New York City Councilman Yuh-Line Niou, who is expected to finish second in the Democratic primary — trailing Goldman by only about 1,300 votes — is considering a general election run on the Working Families Party voting line.
Niou has not conceded in the Democratic primaries and the race will not be certified until September 14. With 95 percent of the vote counted, Goldman has 25.8 percent of the vote against Niou’s 23.7 percent, with 1,306 votes separating the two. Most absentee votes were counted on Thursday.
“I’m currently talking with WFP and my community about how best to represent the needs of this district,” Niou said in a statement to The Washington Post. “Because what we can do together is too important to give up on this fight, we must count every vote. I am so thankful for the outpouring of support and all the people who showed up and came. Our people have and deserve a voice.”
Four takeaways from the New York and Florida primaries
In addition to Goldman and Niou, the field of Democratic primary candidates included Rep. Mondaire Jones (DN.Y.), who moved to the newly redrawn district to be behind Rep. Sean Patrick Maloney (DN.Y.), the chairman of the Democratic Congressional Campaign Committee, switched to running in Jones’ old quarter; Carlina Rivera, member of the New York City Council; New York City Councilman Jo Anne Simon, and former Congresswoman Elizabeth Holtzman. At one point, former New York City Mayor Bill de Blasio was also part of the field before retiring from the race in July.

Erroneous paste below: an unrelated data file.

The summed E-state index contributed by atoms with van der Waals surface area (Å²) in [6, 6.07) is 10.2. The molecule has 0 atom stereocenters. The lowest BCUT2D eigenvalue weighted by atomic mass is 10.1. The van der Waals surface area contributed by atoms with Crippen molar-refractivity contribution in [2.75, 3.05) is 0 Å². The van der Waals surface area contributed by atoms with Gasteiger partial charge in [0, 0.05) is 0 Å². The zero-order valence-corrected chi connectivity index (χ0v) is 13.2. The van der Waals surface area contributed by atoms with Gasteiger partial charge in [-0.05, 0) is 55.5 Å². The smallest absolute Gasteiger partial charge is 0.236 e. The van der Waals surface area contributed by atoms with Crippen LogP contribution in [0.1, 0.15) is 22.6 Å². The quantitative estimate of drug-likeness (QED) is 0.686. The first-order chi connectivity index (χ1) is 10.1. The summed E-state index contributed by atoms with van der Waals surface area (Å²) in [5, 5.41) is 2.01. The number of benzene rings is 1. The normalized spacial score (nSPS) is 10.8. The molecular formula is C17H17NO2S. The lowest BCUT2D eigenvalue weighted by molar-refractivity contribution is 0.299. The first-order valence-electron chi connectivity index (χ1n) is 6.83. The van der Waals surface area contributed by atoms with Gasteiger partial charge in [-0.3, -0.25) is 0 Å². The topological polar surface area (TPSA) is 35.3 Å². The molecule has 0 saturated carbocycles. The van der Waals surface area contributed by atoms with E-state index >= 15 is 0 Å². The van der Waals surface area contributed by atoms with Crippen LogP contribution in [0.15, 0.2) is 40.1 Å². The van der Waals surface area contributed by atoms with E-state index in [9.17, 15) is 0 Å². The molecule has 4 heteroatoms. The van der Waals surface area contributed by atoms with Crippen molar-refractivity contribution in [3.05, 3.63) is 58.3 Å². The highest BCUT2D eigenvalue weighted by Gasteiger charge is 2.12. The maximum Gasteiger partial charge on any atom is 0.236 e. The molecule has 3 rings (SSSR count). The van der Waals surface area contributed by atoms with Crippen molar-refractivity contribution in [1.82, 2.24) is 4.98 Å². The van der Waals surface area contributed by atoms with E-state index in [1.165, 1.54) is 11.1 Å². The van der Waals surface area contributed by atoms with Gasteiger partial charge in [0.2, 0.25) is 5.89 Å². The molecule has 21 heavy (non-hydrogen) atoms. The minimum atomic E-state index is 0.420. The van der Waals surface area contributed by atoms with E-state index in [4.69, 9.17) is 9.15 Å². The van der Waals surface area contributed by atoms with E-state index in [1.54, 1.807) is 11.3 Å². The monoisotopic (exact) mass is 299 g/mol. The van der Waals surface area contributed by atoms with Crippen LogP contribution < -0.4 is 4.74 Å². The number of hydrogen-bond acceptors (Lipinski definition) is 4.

Niou’s supporters have pointed out that Niou, Jones and Rivera — who are expected to finish second, third and fourth respectively — split the progressive votes in the Democratic primaries, giving the more moderate Goldman a path to victory.
A chaotic New York reclassification process created the diverse new neighborhood, which encompasses much of lower Manhattan — including Chinatown, Wall Street, and the Lower East Side — and parts of Brooklyn. In her campaign, Niou, a Taiwanese American, often emphasized that the new district included two Chinatowns, one in Manhattan and one in Brooklyn. She received support from various progressive groups and state legislators, as well as the Working Families Party.
The New York Times backed Goldman, who served as the leading majority council in the first impeachment trial against President Donald Trump. One of his TV ads includes a clip where he testifies before the House Judiciary Committee before declaring, “Dan Goldman has proven the case against Trump.”
He has said that protecting democracy would be one of his top priorities if elected.
“Voters know what’s at stake,” Goldman says tweeted Sunday. “We must protect our democracy and our fundamental rights. Everything is at stake and we need members of Congress who have been on the front lines fighting the authoritarianism of the radical right.”
Eugene Scott contributed to this report.